The ready to run state is a state where the process is placed in the run queue and is waiting for its moment to be placed upon the CPU and execute its instructions. Each CPU has its own run queue. When the number of processes in the run queue grows this is a indicator that the system is under utilized with CPU power. processes getting in and out of the running queue is normal however they should not 'stay' in the queue because this indicates that processes have to wait for processing time and this makes your server slowing down. The run queue is one of the most likely bottlenecks when your servers CPU's are unable to handle the load.

Monitoring the number of processes in the run queue is one thing to monitor, an other thing you will have to monitor is the number of processes in the suspended state. The number of processes waiting for, for example, data being read from the disks can indicate that your disks are slow. The same you can say for network i/o memory access etc.

However, it is possible that your CPU's are not keeping up, your network speed is correct, your disks are fast than you will see that processes are piling up. You can use vmstat to check this, below is a example of vmstat.

procs -----------memory---------- ---swap-- -----io---- -system-- ----cpu----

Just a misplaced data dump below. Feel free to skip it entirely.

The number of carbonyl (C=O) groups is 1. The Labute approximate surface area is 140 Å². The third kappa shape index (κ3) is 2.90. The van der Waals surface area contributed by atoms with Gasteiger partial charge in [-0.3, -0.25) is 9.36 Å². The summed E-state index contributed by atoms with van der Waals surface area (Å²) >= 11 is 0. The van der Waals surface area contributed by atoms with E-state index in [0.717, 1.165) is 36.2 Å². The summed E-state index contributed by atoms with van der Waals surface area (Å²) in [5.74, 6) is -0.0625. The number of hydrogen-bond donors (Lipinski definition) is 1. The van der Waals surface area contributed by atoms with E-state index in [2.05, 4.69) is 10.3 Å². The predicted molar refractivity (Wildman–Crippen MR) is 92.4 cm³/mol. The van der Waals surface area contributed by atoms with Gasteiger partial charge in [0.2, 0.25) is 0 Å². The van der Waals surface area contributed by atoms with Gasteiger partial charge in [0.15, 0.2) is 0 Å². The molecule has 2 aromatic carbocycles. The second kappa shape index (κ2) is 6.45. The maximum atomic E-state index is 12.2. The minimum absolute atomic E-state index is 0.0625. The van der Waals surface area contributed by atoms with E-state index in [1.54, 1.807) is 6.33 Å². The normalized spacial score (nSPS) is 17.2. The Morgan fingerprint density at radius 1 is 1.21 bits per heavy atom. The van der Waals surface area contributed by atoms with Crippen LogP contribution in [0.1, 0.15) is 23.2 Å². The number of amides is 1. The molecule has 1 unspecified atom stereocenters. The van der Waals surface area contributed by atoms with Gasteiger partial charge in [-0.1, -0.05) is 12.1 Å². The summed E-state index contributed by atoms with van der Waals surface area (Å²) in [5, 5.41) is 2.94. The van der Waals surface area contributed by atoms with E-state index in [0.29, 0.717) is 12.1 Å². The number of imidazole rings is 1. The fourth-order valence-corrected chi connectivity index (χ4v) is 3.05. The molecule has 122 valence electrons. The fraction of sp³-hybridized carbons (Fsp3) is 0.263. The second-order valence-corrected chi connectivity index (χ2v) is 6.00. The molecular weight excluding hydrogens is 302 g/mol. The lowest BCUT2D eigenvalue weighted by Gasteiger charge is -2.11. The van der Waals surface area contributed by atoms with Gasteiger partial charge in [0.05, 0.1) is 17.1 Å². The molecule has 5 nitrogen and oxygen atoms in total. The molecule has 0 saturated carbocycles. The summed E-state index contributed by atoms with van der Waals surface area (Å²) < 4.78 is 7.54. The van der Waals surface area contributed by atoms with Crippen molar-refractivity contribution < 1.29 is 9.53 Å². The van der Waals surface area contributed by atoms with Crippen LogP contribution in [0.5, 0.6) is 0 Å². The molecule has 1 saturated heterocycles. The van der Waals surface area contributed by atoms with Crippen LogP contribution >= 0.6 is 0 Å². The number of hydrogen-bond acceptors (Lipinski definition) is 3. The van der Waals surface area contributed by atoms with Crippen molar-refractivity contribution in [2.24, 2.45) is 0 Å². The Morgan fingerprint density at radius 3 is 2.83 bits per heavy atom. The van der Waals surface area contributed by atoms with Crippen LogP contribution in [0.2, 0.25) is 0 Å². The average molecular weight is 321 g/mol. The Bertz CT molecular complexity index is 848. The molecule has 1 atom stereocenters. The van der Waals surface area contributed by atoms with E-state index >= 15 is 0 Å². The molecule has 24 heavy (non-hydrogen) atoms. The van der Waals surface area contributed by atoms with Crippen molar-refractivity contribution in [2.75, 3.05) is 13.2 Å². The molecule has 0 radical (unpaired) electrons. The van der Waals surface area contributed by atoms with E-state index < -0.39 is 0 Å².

r b swpd free buff cache si so bi bo in cs us sy id wa
2 0 0 586796 12932 266552 0 0 419 48 29 236 2 8 81 8
0 0 0 586648 12932 266552 0 0 0 0 13 123 0 3 98 0
0 0 0 586664 12932 266552 0 0 0 0 12 116 1 2 97 0
0 0 0 586664 12932 266552 0 0 0 0 12 115 1 2 98 0
0 0 0 586648 12932 266552 0 0 0 0 12 112 0 2 98 0
0 0 0 586664 12932 266552 0 0 0 0 12 115 1 2 97 0
0 0 0 586664 12932 266552 0 0 0 0 37 160 1 2 97 0
1 0 0 586664 12932 266600 0 0 0 0 97 347 2 5 93 0
4 1 0 585020 12984 267744 0 0 596 14 112 536 3 10 62 26
0 1 0 569168 13180 279640 0 0 6040 0 252 1448 6 23 0 71
0 1 0 553616 13308 287104 0 0 3772 6 243 891 14 27 0 60
0 0 0 542484 13384 288592 0 0 760 162 104 1117 16 31 34 19
1 0 0 542244 13396 288728 0 0 60 0 22 231 2 5 88 5
0 0 0 541888 13440 288876 0 0 50 250 54 257 2 6 88 5
0 0 0 539268 13456 288912 0 0 8 114 48 256 5 7 86 1